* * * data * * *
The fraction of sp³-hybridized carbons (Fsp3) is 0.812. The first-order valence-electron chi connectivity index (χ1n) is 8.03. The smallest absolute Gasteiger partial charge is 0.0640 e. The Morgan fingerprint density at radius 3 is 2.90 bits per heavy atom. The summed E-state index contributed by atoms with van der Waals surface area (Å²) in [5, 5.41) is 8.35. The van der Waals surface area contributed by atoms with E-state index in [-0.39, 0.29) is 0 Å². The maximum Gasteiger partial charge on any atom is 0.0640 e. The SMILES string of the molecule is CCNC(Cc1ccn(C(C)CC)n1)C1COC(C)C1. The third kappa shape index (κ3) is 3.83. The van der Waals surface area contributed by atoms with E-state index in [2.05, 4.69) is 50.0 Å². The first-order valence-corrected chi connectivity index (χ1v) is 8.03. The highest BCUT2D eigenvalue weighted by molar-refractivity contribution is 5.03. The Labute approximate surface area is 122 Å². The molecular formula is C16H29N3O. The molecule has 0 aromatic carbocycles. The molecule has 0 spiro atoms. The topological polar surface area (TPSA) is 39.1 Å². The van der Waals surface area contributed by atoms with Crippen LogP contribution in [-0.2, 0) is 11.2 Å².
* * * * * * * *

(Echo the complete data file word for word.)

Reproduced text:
The fraction of sp³-hybridized carbons (Fsp3) is 0.812. The first-order valence-electron chi connectivity index (χ1n) is 8.03. The smallest absolute Gasteiger partial charge is 0.0640 e. The Morgan fingerprint density at radius 3 is 2.90 bits per heavy atom. The summed E-state index contributed by atoms with van der Waals surface area (Å²) in [5, 5.41) is 8.35. The van der Waals surface area contributed by atoms with E-state index in [-0.39, 0.29) is 0 Å². The maximum Gasteiger partial charge on any atom is 0.0640 e. The SMILES string of the molecule is CCNC(Cc1ccn(C(C)CC)n1)C1COC(C)C1. The third kappa shape index (κ3) is 3.83. The van der Waals surface area contributed by atoms with E-state index in [2.05, 4.69) is 50.0 Å². The first-order valence-corrected chi connectivity index (χ1v) is 8.03. The highest BCUT2D eigenvalue weighted by molar-refractivity contribution is 5.03. The Labute approximate surface area is 122 Å². The molecular formula is C16H29N3O. The molecule has 0 aromatic carbocycles. The molecule has 0 spiro atoms. The topological polar surface area (TPSA) is 39.1 Å². The van der Waals surface area contributed by atoms with Crippen LogP contribution in [-0.2, 0) is 11.2 Å².